Two, “Slav” is indeed a bit rude. But “Slav Macedonian” is IMO not; it lets us distinguish between Slav Macedonians, Turkish Macedonians, Albanian Macedonians, etc. etc. Of course, Macedonian nationalists dislike it, because they hate the idea that an Albanian could be a “Macedonian” in any but the most technical legal sense.

    Three, the number of Albanians. The 1981 Yugoslav census showed 19.7% Albanians. By the census of 1991 that had risen to 23%. The special census of 1994 showed 24%. And Macedonia’s own census of 2002 showed 25.2%. So the current figure is almost certainly between 25% and 30%.

    10% is simply nonsensical, as anyone who has visited Macedonia will tell you.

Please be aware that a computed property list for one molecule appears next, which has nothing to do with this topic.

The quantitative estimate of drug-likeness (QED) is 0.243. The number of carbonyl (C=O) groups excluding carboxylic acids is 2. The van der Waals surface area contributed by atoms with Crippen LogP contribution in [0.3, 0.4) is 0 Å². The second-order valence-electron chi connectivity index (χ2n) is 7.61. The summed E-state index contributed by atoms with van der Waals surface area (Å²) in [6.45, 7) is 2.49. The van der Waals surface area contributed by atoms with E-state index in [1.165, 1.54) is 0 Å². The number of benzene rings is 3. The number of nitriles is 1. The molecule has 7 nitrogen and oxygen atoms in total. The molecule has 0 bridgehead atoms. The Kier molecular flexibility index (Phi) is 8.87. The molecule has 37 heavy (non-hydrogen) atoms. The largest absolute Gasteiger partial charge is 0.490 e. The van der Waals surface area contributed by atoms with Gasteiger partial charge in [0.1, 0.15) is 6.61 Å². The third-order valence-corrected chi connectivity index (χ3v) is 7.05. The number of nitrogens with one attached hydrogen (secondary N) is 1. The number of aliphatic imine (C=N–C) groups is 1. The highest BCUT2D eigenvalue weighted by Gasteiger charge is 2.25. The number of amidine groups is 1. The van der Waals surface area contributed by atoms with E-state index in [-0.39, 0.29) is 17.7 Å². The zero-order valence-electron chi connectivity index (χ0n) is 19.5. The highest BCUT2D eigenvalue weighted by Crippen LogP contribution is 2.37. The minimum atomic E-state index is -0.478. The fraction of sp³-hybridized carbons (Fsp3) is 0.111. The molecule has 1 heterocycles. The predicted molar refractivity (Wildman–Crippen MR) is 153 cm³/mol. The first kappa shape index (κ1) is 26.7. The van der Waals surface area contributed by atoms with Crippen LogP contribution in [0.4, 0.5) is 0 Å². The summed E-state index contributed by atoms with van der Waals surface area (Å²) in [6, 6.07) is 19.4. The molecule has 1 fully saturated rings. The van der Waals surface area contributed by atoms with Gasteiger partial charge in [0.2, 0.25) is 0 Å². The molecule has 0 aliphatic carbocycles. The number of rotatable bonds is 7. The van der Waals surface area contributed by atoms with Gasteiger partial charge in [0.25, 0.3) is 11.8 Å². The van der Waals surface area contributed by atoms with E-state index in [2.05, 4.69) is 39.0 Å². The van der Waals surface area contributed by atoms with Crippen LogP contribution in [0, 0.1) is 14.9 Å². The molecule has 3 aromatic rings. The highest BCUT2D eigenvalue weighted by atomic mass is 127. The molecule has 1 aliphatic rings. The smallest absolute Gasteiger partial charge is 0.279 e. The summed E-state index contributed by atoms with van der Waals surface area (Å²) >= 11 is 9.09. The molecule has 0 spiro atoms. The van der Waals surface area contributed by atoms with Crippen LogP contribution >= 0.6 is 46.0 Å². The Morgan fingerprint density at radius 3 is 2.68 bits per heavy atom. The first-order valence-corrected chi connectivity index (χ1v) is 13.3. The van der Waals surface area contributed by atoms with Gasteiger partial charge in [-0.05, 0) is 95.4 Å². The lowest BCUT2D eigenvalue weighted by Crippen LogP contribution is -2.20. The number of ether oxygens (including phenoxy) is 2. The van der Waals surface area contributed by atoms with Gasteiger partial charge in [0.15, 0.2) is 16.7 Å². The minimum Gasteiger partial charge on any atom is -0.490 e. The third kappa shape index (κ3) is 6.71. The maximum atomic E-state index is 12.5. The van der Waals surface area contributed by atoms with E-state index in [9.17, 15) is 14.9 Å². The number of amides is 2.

The average income in Romania is about $500/month, not $50/month. It’s not hard to look this up, people. I’ve lived in Romania. It has problems, but it’s not a poor country.

    As for Slavs being the followers of Orthodox religion, there are some Poles, Czechs, Croats, and Slovenes — I won’t even mention the Bosniaks — who might have something to say about that.

    Well.

    Does anyone want to discuss the election?

    Doug M.

  21. >> I can’t see how calling Macedonians, Slavs can be an insult.

    I’m hoping and insisting please freaking don’t as a reader of Macedonian background.
    I feel insulted. Greek and Albanian nationalism uses the term to deny the existence of the ethnic Macedonians it is a well established tool of State sponsored assimilation not to mention its obscure, irrelevant and not applied to other Slavic speaking peoples.

    >> If you subscribe to the ridiculous fantasy that modern-day Macedonians are heirs of Alexander the Great, there is nothing more to discuss.